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Our New Senator

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Zachariah Chandler was elected senator Tuesday evening by a vote of 88 to 22 for Barnes, and 18 for Chamberlain, Greenback, to fill the unexpired term of the late senator Christiancy, consisting of two years from March 4, next. Mr. Chandler is one of the bestknown uien iu tho nation. He is reoognized, not for intellectual brillianoy, nor for refinenient in manners, but as a plain, robust manager in the arena of politics ; well adapted to an emergenoy that befell his party in 1S70, which, to him, more than to any other ono person it is indebted for the possession of the government. Mr. Chandler will be heartily welcomedat Washington by Cameron, Conkling and Carpenter, who have served with him and appreciate his intense and reliable partisanship. Hayes, John Sherman, Evarts and Cari Schurz will not grasp his hand with equal warmth. Though in power largely by his efforts, they early turned the cold shoulder to the "Btalwarts" and do not yet entertain much love for thern. There is an enforced admiration connected with our new senator. If he strikes hard blows politically, he does so face to face. Ile is an antagonist, who compels respect because he comes h imself to the fore-front. He is not a home brigadier when the eampaign waxes warmest. A leader, he leads, and is not found at the rear. For these affirmative qualities, opponents however firm in faith admire thein and their exponents. Thorough going partisans of one aide always entertain respect toward their kind on the other. Negative men, without positive opinions; men aitride the fence, lacking courage to utter honest convictions, do not sucoeed only occasionally. By accident, they secure position as has Mr. Christiancy, but their career is brief. They do not créate firm friends upon whom they can depend; they falter, hedge, and soon find themselves without a following. There are none to mourn over Mr. Christiancy'a departure. No tears will be shed because he has placed a wide gap between himself and the State that honored him. He goes henee in the fuil knowledge of the fact that there are no further honors in Michigan for him; that, having cheated one party, the other will not trust him. Neither claim nor care for him. He has joined the army of political orphans, as a ineiidicant of this adruinistration, in the expectation of spending tho remainder of his daya abroad. How is it with Zachf At tho tap of the drum a regiment is on dut}'. His recruits live wherever there is a custom house or post office. They are faithfuí tohiinand he to them: They know each other. "When an order issued by Zach reaches their hands they know it nieans aotion ! They are aware of his afirmativa qualities, qualities that will succeed nine times out of ten. Thia quality has made Mr. Chandlur what he is, given him the power he wields, and though unlettered, and unoouth, his superior as the manager of a party campaign does not reside in this country.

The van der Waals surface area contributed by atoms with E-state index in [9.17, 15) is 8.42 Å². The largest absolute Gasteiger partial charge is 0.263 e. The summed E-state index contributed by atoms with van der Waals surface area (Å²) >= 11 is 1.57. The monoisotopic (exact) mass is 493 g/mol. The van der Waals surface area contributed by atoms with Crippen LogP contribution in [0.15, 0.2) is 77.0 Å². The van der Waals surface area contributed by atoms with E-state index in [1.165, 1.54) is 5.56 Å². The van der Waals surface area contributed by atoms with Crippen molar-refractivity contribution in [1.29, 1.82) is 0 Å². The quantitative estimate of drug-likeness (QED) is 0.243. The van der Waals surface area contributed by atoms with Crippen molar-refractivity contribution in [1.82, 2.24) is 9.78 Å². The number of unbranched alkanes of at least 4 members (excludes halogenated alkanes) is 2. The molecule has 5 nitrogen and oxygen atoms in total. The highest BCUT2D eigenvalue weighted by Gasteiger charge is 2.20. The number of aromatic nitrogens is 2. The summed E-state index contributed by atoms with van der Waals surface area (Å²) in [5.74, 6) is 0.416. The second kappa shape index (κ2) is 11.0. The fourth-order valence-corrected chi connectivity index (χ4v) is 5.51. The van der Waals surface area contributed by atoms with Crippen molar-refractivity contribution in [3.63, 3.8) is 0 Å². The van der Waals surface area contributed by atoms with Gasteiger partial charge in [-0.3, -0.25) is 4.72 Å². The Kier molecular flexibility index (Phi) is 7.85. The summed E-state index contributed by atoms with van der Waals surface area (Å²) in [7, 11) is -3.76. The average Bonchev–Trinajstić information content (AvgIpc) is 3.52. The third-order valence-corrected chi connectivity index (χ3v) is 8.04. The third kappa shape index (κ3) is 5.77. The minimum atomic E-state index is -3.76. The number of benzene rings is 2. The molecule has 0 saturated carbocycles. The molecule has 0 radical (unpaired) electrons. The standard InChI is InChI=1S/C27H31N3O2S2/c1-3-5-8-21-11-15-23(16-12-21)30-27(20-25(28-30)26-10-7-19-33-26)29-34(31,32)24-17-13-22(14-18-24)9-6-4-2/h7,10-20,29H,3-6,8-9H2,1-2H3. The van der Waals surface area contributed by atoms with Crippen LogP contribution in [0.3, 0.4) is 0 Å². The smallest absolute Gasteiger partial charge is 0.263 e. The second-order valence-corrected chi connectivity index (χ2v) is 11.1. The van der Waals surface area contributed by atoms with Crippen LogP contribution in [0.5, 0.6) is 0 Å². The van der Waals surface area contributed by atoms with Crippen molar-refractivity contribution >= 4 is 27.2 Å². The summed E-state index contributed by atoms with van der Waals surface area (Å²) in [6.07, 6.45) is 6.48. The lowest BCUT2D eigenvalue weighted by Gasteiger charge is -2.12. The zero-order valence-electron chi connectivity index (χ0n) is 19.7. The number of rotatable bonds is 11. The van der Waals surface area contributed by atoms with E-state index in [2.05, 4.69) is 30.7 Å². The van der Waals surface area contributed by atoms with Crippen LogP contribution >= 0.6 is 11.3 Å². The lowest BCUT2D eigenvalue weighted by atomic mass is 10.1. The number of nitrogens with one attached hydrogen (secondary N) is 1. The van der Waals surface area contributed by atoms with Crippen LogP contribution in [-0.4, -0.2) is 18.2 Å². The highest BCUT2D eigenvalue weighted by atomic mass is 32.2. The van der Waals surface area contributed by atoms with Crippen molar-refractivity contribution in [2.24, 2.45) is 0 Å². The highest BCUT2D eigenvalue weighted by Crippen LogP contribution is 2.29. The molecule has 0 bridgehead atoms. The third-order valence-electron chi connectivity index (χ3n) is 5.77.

Old News
Michigan Argus